1. The girl in blockhouse 3: There are seven blockhouses built at intervals along the fort's perimeter. Each is double-timbered, with ports for a cannon on the ground floor and a ladder or staircase leading up to a second story with loopholes for muskets. Blockhouse 3 is the nearest one to the British batteries on the far side of the river, and thus the most exposed to enemy fire during the siege. Most of the blockhouses had their roofs blasted off during the bombardments. After the war, they remained standing when the war department abandoned the post. When the first wave of settlers arrived, they squatted in the old blockhouses. Appearantly, at some point there was a dispute over the shelter or else an ember caught the dry old wood--one way or another, the remaining wooden structures in the fort were burned down sometime after the war.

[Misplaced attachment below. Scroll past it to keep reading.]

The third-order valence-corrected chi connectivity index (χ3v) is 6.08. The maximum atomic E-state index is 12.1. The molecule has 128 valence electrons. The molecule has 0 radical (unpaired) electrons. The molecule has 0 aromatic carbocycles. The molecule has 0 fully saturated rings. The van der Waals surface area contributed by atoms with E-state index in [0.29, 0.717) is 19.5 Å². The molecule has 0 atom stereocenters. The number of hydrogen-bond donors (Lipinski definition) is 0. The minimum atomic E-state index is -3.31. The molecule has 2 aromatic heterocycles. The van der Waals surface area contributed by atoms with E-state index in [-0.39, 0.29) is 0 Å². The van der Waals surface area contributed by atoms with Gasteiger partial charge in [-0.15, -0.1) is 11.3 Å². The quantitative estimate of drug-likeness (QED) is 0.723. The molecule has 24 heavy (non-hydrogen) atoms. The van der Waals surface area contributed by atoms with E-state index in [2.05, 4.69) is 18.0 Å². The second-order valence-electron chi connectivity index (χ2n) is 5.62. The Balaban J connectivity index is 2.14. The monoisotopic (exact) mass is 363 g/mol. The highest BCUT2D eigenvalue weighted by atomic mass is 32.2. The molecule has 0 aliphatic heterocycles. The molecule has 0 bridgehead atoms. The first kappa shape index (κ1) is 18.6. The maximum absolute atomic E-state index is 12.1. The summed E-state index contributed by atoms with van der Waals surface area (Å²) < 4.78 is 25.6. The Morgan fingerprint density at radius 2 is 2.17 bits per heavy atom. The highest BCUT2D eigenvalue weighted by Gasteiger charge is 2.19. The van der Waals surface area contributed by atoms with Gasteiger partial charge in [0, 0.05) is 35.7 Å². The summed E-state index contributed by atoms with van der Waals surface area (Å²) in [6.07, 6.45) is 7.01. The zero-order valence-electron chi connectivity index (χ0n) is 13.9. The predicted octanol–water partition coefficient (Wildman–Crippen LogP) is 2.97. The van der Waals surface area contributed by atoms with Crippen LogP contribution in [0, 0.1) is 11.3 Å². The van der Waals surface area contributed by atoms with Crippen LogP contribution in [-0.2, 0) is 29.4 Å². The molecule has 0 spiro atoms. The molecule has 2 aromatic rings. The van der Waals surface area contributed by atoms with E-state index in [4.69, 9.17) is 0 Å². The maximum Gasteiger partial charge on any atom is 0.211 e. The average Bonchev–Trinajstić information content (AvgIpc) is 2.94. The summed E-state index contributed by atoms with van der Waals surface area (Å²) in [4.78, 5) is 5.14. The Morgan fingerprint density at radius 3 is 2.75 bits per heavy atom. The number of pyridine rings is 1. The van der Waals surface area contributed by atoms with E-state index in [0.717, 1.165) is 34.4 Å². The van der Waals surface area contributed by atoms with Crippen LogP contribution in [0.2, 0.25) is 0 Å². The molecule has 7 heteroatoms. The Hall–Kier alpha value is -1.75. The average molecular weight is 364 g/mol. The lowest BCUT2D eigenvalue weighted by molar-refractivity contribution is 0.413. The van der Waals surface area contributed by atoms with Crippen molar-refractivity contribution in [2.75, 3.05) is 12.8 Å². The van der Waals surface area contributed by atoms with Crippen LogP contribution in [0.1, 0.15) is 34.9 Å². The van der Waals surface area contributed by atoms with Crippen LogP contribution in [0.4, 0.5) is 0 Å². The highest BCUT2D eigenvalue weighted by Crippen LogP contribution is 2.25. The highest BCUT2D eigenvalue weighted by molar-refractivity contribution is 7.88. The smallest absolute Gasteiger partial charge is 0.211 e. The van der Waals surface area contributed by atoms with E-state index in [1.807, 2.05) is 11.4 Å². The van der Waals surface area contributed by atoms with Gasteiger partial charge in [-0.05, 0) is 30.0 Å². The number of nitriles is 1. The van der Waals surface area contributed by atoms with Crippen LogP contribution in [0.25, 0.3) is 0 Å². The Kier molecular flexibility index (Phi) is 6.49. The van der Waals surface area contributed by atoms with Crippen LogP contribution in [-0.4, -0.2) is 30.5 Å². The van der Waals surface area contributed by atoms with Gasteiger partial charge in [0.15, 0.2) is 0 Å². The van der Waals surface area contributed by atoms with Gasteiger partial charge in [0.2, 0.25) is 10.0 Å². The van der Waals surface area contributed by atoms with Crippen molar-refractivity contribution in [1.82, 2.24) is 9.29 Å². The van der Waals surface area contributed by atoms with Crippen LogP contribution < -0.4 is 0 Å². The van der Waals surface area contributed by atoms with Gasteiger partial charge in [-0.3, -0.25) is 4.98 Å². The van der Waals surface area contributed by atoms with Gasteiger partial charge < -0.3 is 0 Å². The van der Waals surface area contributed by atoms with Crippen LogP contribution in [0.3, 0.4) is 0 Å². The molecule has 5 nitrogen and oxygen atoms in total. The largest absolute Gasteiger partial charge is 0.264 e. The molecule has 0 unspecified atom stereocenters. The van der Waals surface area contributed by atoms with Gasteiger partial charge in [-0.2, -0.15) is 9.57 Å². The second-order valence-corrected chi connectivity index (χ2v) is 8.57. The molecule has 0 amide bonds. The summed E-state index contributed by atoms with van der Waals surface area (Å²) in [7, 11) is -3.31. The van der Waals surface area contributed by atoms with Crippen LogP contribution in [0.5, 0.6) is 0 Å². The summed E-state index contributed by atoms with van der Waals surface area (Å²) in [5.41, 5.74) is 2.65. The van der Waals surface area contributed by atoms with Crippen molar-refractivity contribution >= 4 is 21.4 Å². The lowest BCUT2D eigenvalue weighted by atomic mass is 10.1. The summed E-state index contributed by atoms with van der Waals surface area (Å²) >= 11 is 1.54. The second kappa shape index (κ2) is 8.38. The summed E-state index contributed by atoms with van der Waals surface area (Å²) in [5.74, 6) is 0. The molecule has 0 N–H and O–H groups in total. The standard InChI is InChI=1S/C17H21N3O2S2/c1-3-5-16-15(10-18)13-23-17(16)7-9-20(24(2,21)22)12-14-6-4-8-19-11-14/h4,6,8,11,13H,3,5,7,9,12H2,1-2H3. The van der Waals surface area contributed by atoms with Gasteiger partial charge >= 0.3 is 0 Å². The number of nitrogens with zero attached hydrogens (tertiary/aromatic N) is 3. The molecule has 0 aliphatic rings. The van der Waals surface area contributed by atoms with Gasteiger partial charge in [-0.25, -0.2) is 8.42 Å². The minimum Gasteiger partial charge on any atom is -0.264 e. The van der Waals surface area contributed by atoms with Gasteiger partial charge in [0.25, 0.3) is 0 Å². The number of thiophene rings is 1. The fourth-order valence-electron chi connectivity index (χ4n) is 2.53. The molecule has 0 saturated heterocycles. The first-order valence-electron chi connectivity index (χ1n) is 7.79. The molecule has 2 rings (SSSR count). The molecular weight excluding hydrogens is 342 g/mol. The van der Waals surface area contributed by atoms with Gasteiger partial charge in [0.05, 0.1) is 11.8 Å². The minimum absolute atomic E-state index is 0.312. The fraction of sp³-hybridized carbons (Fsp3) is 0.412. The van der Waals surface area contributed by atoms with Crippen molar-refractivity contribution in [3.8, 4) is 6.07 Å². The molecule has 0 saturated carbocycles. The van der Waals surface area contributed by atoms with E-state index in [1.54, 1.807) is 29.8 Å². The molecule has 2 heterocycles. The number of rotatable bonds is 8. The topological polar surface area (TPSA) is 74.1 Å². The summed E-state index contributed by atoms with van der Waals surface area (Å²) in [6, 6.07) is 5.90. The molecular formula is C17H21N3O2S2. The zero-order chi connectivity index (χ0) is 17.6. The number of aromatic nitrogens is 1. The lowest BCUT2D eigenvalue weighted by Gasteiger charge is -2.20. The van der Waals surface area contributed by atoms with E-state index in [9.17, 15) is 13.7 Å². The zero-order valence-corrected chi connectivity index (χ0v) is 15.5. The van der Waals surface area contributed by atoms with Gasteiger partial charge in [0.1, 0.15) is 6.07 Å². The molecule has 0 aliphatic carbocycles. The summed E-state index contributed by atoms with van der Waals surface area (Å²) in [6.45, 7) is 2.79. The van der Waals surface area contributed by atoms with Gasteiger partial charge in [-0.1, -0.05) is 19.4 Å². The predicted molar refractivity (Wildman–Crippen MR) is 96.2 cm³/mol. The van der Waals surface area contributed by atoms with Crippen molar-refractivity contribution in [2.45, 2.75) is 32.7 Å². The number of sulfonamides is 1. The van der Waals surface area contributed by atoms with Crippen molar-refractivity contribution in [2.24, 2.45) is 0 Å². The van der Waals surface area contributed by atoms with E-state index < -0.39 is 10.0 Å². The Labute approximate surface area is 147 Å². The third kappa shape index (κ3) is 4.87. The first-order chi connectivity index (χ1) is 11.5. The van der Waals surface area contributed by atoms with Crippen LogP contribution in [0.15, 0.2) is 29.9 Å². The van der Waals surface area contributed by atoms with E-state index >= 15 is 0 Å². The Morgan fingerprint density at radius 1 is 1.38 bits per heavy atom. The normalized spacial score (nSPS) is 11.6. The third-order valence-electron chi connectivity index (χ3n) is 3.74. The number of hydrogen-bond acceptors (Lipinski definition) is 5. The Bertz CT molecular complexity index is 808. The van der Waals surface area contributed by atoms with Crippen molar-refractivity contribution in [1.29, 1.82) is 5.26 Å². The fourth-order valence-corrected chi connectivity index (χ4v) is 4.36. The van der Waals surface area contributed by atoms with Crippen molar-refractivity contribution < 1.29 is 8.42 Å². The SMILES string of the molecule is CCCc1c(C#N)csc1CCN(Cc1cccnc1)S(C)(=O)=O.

The current structures are all reproductions dating to the 1970s, but aligned almost to the inch of the post holes of the originals. People have claimed to see a small child looking out the windows on the top stories of Blockhouse 3. Not only is the entire blockhouse closed to the public, but staff and volunteers only rarely climb up to the second story which is used for storage. Since (we think) there were no children in the fort during the combat of 1813, this child may have belonged to one of the early settlers. In the 2000s an ODOT road crew working on nearby Indian Hill uncovered the family gravesite of the Spaffords, an early settler family in the area--so it's not impossible that other lost graves from the early settlement could still lie undisturbed near the fort.